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04 Jul 2016

Most antidepressants don’t work in the treatment of depression in children and adolescents, and could even be dangerous, a new study has shown.

The study, published in The Lancet, looked at the treatment of Major Depressive Disorder, one of the most common mental disorders in children and adolescents.

It reviewed studies of 14 of the most commonly prescribed antidepressants and found only one, fluoxetine, was more effective than a placebo at relieving depression in children and teenagers.

Lead study author, Dr Andrea Cipriani, of Oxford University, told The Lancet podcast that about 3 per cent of primary school aged children have the condition, and 6 per cent of high school aged adolescents.

“Another important thing to bear in mind is that Major Depressive Disorder in children and adolescents, compared with Major Depressive Disorder in adults, not only is it still underdiagnosed and under-treated, but also it tends to present in a different way,” he said.

“Depressive symptoms in children and adolescents are rather undifferentiated. You notice more irritability, aggressive behaviour, problems at school, and the consequences of depressive episodes in children and adolescents are dramatic because they include impairment in their social functioning but also an increased risk of suicidal ideation and attempts.”

The study was a systematic review and meta-analysis of the existing literature, which identified 34 randomised controlled trials involving 5260 participants with a mean age of between nine and 18 years, and 14 antidepressant treatments.

Researchers focused on two primary outcomes of antidepressant treatments – efficacy, (or change in depressive symptoms), and tolerability (whether treatment was discontinued due to adverse events).

They found that only fluoxetine was more effective than the placebo, and also rated better in terms of tolerability.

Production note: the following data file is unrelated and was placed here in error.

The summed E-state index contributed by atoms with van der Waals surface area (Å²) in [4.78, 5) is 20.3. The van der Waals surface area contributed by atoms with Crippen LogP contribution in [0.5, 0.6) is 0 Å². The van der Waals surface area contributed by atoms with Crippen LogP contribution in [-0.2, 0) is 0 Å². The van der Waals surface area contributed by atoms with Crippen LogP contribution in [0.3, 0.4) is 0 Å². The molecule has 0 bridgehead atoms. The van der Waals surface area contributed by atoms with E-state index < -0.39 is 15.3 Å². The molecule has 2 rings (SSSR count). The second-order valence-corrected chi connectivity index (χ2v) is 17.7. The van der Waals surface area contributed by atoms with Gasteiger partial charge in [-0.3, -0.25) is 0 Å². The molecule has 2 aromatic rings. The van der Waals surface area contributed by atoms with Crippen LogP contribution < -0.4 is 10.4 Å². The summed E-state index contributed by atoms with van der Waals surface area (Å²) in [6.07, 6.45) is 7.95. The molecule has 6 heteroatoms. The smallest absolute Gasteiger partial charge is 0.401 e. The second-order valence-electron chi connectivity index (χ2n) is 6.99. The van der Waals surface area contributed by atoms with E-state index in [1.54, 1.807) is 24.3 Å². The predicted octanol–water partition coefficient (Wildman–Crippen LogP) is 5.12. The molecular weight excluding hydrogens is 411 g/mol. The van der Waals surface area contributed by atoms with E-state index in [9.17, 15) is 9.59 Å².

Patients given three drugs in particular - imipramine, venlafaxine and duloxetine - had more discontinuations due to adverse events than those given the placebo. Compared with placebos and five other antidepressant medications, venlafaxine was found to increase the risk of suicidal thoughts and attempts.

Dr Cipriani said the study’s results back up existing international guidelines which say that the starting point for childhood or adolescent depression should be psychological treatment, rather than antidepressants.

“International guidelines suggest to start with non-pharmacological interventions – psychological intervention - for children and adolescents with major depression,” he said.

“The reason being twofold – one is because of the evidence. We have some evidence that some of the psychological interventions like cognitive behavioural therapy, interpersonal therapy may work for these patients, and at the same time the recent meta data analysis showed that these are two interventions that might work.

“But, also, with children and adolescents, we are talking about a developing brain. We are always very cautious when prescribing medications because we don’t really know the potential implications long-term for the developing brain.”

Dr Cipriani said the next step for researchers would be to carry out a natural meta-analysis comparing pharmacological versus non pharmacological treatment, in order to have a proper ranking of treatments for young people with depression.

“However if we look at the evidence now, psychological treatment should be the front line treatment,” he said.

Debra Vermeer

Published: 04 Jul 2016